If you haven't already, prohibit the use of technology in their bedroom. This means no TV, no computer, and no smartphone. They won't be happy about this, but explain to them that this will give them an opportunity to use their bedroom as it's intended—to rest and recharge.

5) Monitor their tech activity.

Play their video games. Watch their television programs. Visit the websites they frequent. Read their texts, emails, and posts to their social media pages. This need not be done in secret. Let your son or daughter know that the privilege of using the tech devices you provide them with is your right to monitor their activities. The more accustomed they already are to their tech independence, the harder they'll fight you on this. Don't give in. It is your right, as a parent, to do this. And there are plenty of computer monitoring programs and apps to help you do just that.

6) Hold off on a cell phone.

The sooner you allow your son or daughter a constant tech companion, the sooner you introduce the possibility of technology dependence. Try and protect your son or daughter from the tether of tech addiction as long as you possibly can, at least until they start middle school.

7) Say no to new tech toys.

Parents invariably feel the pressure to give their kids the latest and greatest of everything, particularly the newest tech devices. Resist at all cost! Your child does not need a new smartphone every time a new version comes out. (None of us do.) An upgrade is perfectly fine now and then—in a smartphone, computer, or television, for that matter—but wait until the waning performance of the existing device actually warrants a new purchase. In this manner, you can teach your son or daughter how to appreciate what they have, how to wait patiently for what they want, and how to be a responsible consumer who doesn't perpetuate society's increasingly "throw-away" mentality.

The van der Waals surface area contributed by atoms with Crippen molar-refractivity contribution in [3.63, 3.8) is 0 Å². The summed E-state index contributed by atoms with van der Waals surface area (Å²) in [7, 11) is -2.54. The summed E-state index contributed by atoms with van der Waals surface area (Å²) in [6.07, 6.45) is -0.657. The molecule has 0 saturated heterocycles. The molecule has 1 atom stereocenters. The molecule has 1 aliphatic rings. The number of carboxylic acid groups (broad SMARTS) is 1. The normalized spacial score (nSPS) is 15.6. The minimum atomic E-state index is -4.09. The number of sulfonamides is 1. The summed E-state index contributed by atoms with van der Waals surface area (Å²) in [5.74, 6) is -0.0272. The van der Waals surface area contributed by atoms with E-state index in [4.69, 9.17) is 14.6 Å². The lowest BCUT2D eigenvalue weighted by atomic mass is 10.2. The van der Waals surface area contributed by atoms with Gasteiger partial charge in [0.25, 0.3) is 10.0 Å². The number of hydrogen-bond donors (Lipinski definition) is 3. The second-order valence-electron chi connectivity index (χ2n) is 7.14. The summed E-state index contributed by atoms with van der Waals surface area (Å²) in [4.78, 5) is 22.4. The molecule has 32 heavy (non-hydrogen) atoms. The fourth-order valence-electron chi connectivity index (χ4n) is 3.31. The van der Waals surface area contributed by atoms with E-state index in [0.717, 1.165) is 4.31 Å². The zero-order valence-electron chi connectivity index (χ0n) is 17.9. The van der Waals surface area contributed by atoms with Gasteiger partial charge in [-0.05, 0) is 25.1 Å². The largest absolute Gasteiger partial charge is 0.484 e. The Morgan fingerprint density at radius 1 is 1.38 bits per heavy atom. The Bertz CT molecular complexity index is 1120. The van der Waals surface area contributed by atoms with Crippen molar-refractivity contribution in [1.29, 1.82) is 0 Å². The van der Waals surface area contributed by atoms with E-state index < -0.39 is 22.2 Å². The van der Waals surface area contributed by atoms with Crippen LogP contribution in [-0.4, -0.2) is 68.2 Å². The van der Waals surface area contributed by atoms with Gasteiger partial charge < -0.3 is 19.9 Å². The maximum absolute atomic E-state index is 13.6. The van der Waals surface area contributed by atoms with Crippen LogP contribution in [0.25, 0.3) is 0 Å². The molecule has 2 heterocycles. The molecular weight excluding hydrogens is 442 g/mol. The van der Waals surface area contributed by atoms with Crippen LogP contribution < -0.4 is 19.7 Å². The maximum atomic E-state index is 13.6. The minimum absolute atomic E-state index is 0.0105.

8) Set up consequences for violations of tech rules.

Your son or daughter is going to make mistakes, like sneaking extra tech time or using inappropriate language in texts, emails, or social media posts. So before you initiate tech limitations, set up a clear set of consequences should these rules be violated. The most effective consequences are those in which you confiscate the device for a specified period of time.

9) Revisit the rules now and then.

Finding just the right amount of tech usage requires a learning curve. You may find your initial rules don't do enough, or maybe they do too much. Plus, as your son or daughter grows and changes, so do their habits, interests, and needs. For this reason, it's a good idea to revisit your tech rules now and then; maybe once a month for the first six months, then every three months thereafter. And if you happen to forget, congratulations, as what you're doing is probably working.

Authored by Dr. Gregory Jantz, founder of The Center • A Place of HOPE and author of 28 books. Pioneering whole-person care nearly 30 years ago, Dr. Jantz has dedicated his life’s work to creating possibilities for others, and helping people change their lives for good. The Center • A Place of HOPE, located on the Puget Sound in Edmonds, Washington, creates individualized programs to treat behavioral and mental health issues, including eating disorders, addiction, depression, anxiety and others.